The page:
Re: Many Pasts? Not according to QM...

From: Jesse Mazer <>
Date: Fri, 10 Jun 2005 08:15:25 -0400

Russell Standish wrote:
>On Fri, Jun 10, 2005 at 12:22:24AM -0400, Jesse Mazer wrote:
> >
> > Hal didn't say anything about only sampling the birth moment randomly
> > according to the absolute measure, or imply it as far as I understood
> >
>The RSSA is applied to the "next" OM, so can only predict
>probabilities of OMs that have a predecessor. A birth moment has no
>predecessor by definition. Usually you would expect to apply the SSA
>which applies to an absolute measure over birth moments. If you want
>to apply some other principle, then you're welcome, but it would be a
>little strange.

Well, an advocate of the pure RSSA approach might simply say that it's not a
well-defined question to ask what the probability of one birth moment vs.
another is, that it only makes sense to talk about the probability of
different possible successors to your current OM. Also, if you accept
absolute probabilities, conditional probabilities, and the immortality of
all streams of consciousness as I do, then it seems to me a necessary
consequence of this that streams of consciousness are neither created or
destroyed, so there's no such thing as "birth moments" in your sense. In
terms of the water tank analogy, if you want the amount of water in each
tank to stay constant over time (no change in the absolute probabilities,
since there's no time at the level of the multiverse as a whole), then if
water molecules are not destroyed they can't be created either. As I said
earlier, it seems to me if you want to believe both in immortality and the
idea that your current OM is fairly typical (as suggested by the ASSA), you
need some kind of "immortality with amnesia"--I suggested two ways that
could work in that earlier post.

> >
> > No, I'm not saying there is no "next" OM, my point was that the two
> > can give different probabilities for my next OM--for example, a Jesse
> > OM and a Russell Standish OM might have about equal absolute measure,
> > given my current OM, a Jesse Mazer OM would have much higher relative
> > measure.
>Yes, of course.

OK, is that why you're saying the ASSA and RSSA are incompatible? But my
point is that I think this incompatibility is removed if you always take the
ASSA as applying to your current observer-moment, and the RSSA as applying
to your next observer-moment. This may seem like nonsense because your
"next" observer-moment will become "current" when you are experiencing it,
but I don't think it is. Remember that the information available to you
changes over time, you know nothing more than the content of your current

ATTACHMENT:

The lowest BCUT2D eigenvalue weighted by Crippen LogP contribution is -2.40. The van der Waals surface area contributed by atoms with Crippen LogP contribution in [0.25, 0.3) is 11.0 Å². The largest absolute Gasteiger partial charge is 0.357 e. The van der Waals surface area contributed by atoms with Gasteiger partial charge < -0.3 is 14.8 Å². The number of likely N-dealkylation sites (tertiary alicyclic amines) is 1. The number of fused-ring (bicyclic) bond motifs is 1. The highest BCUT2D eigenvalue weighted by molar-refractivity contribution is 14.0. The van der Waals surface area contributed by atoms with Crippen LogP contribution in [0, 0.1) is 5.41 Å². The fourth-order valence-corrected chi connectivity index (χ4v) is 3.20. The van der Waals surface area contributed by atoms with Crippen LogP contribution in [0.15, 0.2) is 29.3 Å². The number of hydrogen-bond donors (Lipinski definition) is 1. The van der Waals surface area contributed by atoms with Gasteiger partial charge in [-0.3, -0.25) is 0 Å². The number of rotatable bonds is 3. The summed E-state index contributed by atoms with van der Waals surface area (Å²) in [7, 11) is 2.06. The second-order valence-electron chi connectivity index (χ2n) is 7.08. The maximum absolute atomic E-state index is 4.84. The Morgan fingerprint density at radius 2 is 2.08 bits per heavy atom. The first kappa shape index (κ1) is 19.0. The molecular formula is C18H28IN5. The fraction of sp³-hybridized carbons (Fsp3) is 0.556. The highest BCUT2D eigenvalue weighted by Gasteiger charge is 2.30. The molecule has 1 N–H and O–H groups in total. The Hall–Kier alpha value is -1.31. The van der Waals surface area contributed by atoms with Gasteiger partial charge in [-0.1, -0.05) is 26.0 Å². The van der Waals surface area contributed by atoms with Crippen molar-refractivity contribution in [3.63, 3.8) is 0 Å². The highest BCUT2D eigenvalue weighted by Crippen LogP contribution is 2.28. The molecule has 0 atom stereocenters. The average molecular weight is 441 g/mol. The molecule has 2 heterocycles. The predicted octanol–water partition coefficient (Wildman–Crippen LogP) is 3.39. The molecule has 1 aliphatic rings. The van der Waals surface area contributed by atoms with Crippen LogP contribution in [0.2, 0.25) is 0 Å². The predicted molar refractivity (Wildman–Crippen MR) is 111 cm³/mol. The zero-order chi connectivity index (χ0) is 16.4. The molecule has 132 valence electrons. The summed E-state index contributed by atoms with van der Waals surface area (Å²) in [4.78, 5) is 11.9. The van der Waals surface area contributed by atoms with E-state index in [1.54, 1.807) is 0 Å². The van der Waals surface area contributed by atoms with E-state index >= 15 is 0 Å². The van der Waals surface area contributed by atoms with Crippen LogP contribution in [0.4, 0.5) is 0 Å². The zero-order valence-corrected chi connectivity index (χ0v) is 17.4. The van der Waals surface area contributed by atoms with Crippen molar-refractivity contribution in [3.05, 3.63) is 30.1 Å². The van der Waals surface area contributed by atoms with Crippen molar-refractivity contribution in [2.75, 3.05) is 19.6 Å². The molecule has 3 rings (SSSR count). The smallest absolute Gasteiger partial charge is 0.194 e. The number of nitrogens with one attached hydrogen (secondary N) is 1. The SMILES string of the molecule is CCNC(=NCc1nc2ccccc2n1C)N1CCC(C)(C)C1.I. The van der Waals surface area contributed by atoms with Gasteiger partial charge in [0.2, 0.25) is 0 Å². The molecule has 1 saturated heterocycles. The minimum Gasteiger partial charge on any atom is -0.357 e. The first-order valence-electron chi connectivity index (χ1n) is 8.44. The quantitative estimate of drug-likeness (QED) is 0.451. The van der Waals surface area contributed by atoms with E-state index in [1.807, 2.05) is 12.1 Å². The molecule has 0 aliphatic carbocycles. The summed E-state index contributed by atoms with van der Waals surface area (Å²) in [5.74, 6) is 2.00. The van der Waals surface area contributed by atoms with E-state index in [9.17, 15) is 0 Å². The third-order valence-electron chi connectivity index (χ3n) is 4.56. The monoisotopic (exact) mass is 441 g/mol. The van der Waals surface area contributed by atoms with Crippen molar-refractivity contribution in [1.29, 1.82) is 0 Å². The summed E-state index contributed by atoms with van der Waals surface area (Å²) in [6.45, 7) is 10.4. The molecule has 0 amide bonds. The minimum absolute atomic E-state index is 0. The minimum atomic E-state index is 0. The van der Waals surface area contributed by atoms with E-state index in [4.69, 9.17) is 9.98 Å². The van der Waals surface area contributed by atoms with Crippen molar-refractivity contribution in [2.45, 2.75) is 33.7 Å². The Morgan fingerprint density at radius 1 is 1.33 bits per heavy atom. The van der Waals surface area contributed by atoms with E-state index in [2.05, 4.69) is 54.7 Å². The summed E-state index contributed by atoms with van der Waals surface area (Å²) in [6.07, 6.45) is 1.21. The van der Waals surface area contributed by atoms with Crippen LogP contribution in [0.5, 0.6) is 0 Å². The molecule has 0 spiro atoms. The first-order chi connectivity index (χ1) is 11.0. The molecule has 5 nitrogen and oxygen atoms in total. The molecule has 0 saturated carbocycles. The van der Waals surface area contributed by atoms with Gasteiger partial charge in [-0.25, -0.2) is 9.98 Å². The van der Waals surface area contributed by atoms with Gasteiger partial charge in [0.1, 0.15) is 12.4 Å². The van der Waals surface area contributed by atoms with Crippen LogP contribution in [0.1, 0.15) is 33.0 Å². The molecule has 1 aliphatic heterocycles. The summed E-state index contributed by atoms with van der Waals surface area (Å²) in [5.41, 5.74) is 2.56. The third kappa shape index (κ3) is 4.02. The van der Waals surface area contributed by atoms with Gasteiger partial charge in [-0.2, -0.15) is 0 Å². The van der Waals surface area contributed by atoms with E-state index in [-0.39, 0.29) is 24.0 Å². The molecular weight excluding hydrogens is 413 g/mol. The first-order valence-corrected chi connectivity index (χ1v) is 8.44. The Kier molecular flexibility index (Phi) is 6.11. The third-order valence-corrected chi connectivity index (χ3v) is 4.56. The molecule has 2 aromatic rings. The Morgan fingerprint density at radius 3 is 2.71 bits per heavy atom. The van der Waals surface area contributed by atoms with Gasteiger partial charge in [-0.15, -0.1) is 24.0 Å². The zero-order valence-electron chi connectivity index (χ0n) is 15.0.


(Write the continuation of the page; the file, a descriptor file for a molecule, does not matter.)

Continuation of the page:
observer-moment--in terms of the water-tank analogy, the molecules have no
independent "memory" of where they've been in the past, they only know their
current tank (the tank itself may have 'memories' of some sort, but they
will be compatible with multiple possible past tanks). So suppose we
calculate the absolute probability of different possible OMs being my "next"
experience *without* taking into account specific knowledge of what my
current OM is, by doing a sum over the absolute probability of each OM being
my current experience multiplied by the conditional probability that that OM
will be followed by the OM whose probability of being my "next" experience
we want to calculate. If we just had 3 possible OMs labelled A, B, and C,
then we'd do:
P(C is next) = P(A is current)*P(A -> C) + P(B is current)*P(B -> C) + P(C
is current)*P(C -> C). The condition I talked about earlier that there is no
change in the absolute probabilities, that the level of water in each tank
doesn't change because the water flowing out is balanced by the water
flowing in, is equivalent to imposing the requirement that P(C is next) =
P(C is current), which means that the vector of absolute probabilities must
be an eigenvector of the matrix of conditional probabilities with eigenvalue

P(A)*P(A -> A) + P(B)*P(B -> A) + P(C)*P(C -> A) = P(A)
P(A)*P(A -> B) + P(B)*P(B -> B) + P(C)*P(C -> B) = P(B)
P(A)*P(A -> C) + P(B)*P(B -> C) + P(C)*P(C -> C) = P(C)

This is the constraint that I think might help to determine a unique
self-consistent probability distributions for both absolute and conditional
probability, an idea I discussed in the "Request for a glossary of acronyms"
thread. And if you impose this constraint, it means that if you calculate
the probability of experiencing different possible OMs as your "next"
experience without specific knowledge of what your "current" experience is,
then the probability you get for having a given OM as your next experience
is exactly the same as the absolute probability of that OM being your
current experience. So this is why I think there is no incompatibility
between the ASSA and the RSSA, if you define them in the way I do.

Received on Fri Jun 10 2005 - 08:17:06 PDT

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